Since the Risk Assessment is in draft form and currently open for public comment, EPA forwarded the challenge to the EPA Office of Pesticide Programs (OPP) for incorporation into the docket for the metam sodium re-registration process. OPP uses a six-phase process to conduct re-registrations. As part of the six-phase review, the EPA is currently evaluating the risk assessment under the Federal Insecticide, Fungicide and Rodenticide Act. This allows the pesticide registrants and the U.S.D.A. an opportunity to review and correct errors before the risk assessment is available.

Dioxin Challenge

The second challenge, submitted by a coalition of cement kiln operators, seeks changes to an EPA report presenting a comprehensive inventory of sources and releases of dioxin-like compounds in the United States. It is generally accepted that dioxin-like compounds are among the most toxic substances released into the environment by human activities. Cement kilns, which are used to burn hazardous waste, are among the many sources of dioxin emissions.

On June, the Cement Kiln Recycling Coalition (CKRC) requested correction of information contained in the EPA’s Inventory of sources and Environmental Releases of Dioxin-Like Compounds. Specifically, CKRC believes the External Review Draft incorrectly estimates the amount of dioxins that Hazardous Waste Combuster (HWC) cement kilns emit each year. The report estimates that HWCs emit 68.40 grams of dioxins per year and are responsible for 4.47% of annual dioxin emissions in the United States. In contrast, another EPA report finalized in 1999 calculates dioxin/furan emissions from HWC cement kilns at approximately 13.1 grams per year. CKRC challenges the External Review Draft's use of estimated emissions factors instead of the actual emissions data collected in the 1999 report. The group had requested that EPA replace the "estimated" emissions data replaced by actual data collected by the EPA's Office of Solid Waste.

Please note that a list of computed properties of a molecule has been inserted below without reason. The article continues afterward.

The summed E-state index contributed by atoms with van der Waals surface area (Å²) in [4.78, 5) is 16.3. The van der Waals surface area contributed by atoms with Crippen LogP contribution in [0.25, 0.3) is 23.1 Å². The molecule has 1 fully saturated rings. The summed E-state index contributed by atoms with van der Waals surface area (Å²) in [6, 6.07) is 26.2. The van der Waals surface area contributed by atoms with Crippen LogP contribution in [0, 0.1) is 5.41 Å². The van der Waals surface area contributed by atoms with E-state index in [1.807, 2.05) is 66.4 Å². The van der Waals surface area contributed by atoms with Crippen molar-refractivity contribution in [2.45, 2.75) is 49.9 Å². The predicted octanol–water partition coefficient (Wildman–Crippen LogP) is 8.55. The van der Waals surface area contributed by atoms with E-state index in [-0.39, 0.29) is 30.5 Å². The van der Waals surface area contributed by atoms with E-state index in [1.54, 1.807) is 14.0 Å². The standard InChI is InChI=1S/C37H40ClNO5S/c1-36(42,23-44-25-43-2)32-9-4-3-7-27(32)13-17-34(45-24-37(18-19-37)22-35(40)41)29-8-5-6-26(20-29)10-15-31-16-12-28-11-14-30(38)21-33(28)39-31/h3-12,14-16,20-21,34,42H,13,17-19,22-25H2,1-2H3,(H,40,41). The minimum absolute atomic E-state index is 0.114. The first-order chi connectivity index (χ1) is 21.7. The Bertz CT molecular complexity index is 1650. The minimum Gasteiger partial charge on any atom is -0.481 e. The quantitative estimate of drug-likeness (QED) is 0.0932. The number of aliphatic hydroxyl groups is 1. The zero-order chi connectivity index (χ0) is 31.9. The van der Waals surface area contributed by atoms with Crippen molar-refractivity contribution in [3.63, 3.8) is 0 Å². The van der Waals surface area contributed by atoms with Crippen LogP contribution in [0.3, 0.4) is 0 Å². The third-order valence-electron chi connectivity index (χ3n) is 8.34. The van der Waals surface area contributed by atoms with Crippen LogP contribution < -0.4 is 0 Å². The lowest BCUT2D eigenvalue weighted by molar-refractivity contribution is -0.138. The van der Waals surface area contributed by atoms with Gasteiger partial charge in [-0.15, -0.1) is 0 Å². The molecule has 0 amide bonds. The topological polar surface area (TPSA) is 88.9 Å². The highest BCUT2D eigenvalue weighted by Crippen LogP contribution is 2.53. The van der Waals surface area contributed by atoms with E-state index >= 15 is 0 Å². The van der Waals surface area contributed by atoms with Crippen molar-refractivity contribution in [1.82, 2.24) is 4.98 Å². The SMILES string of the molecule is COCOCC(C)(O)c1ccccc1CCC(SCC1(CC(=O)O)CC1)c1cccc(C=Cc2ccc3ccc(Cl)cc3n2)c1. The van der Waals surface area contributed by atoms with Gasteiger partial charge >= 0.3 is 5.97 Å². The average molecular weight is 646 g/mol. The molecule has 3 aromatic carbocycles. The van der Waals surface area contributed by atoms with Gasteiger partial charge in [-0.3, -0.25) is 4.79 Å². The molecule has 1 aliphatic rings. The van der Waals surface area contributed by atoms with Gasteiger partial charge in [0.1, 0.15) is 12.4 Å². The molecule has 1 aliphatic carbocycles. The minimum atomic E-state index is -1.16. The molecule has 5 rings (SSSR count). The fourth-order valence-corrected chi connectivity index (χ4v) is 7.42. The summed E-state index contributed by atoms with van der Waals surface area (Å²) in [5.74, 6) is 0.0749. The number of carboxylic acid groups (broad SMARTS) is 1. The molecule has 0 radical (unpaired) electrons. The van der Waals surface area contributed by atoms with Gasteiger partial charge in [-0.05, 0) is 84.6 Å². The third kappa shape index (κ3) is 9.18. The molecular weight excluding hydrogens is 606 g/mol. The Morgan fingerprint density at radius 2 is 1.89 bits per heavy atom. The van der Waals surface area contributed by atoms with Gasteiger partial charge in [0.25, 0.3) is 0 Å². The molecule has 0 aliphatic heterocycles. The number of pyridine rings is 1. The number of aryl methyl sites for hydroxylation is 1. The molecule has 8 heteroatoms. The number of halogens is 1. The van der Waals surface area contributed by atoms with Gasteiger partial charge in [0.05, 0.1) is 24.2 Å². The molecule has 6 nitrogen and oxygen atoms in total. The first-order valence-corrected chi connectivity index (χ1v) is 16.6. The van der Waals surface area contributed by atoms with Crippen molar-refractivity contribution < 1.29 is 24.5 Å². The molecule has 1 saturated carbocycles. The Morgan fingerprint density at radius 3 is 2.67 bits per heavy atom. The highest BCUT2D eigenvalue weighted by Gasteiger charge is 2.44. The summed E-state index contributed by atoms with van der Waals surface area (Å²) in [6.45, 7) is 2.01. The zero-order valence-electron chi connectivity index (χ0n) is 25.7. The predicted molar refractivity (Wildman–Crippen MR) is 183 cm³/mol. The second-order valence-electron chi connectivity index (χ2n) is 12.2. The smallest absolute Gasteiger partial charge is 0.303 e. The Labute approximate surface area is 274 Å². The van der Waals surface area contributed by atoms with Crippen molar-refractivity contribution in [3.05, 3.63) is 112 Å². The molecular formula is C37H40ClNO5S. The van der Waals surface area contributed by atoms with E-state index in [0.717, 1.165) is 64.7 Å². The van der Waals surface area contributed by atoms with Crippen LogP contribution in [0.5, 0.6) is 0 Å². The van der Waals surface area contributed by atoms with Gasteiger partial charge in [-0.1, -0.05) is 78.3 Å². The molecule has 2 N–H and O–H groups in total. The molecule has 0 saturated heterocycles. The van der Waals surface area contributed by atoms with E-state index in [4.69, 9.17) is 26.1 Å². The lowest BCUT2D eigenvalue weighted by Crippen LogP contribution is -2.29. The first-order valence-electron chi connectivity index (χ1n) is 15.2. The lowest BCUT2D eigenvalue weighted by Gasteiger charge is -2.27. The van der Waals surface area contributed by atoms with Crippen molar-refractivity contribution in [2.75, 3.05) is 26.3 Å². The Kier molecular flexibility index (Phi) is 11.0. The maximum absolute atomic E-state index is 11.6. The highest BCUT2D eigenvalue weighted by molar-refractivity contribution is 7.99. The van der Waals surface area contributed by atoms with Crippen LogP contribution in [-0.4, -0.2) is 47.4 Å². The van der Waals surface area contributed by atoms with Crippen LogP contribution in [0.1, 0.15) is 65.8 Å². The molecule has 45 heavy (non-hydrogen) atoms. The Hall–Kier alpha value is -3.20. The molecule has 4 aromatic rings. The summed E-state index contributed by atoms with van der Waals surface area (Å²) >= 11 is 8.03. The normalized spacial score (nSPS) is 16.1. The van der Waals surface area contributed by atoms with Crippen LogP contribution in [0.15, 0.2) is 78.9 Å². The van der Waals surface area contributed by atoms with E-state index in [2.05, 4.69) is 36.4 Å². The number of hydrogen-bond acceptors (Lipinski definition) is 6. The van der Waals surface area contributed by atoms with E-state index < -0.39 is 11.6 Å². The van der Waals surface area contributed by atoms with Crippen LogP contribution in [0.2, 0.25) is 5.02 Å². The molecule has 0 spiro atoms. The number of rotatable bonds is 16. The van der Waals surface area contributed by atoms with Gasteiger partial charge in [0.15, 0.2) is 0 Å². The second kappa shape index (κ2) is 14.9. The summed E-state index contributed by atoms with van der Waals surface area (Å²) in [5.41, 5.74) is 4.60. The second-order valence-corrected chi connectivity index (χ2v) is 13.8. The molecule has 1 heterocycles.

More importantly, CKRC is asking the EPA to circumvent its own policies and make corrections to the External Review Draft immediately. The agency is currently accepting feedback on the draft during a public comment period. However, the industry association claims the current data makes them vulnerable to special interest groups. CKRC states: "that correction of this fundamental error through the regular comment process will not be sufficiently timely to protect the interests of CKRC's members." Their petition goes on to say, "Interest groups, particularly those inclined to oppose energy recovery in cement kilns, often promote their goals by trumpeting negative allegations about cement kilns." To date, the EPA has not issued a response to CKRC's challenge.

Both challenges question the methodology and policy choices made by EPA rather than data. The CKRC does contain some data specific arguments but they are used to launch a broader attack on the policy decision by EPA to emphasize dioxin/furan emissions. Both challenges also demonstrate the duplicative nature of the data quality act as they both address documents that currently have comments processes open to receive any data complaints or feedback.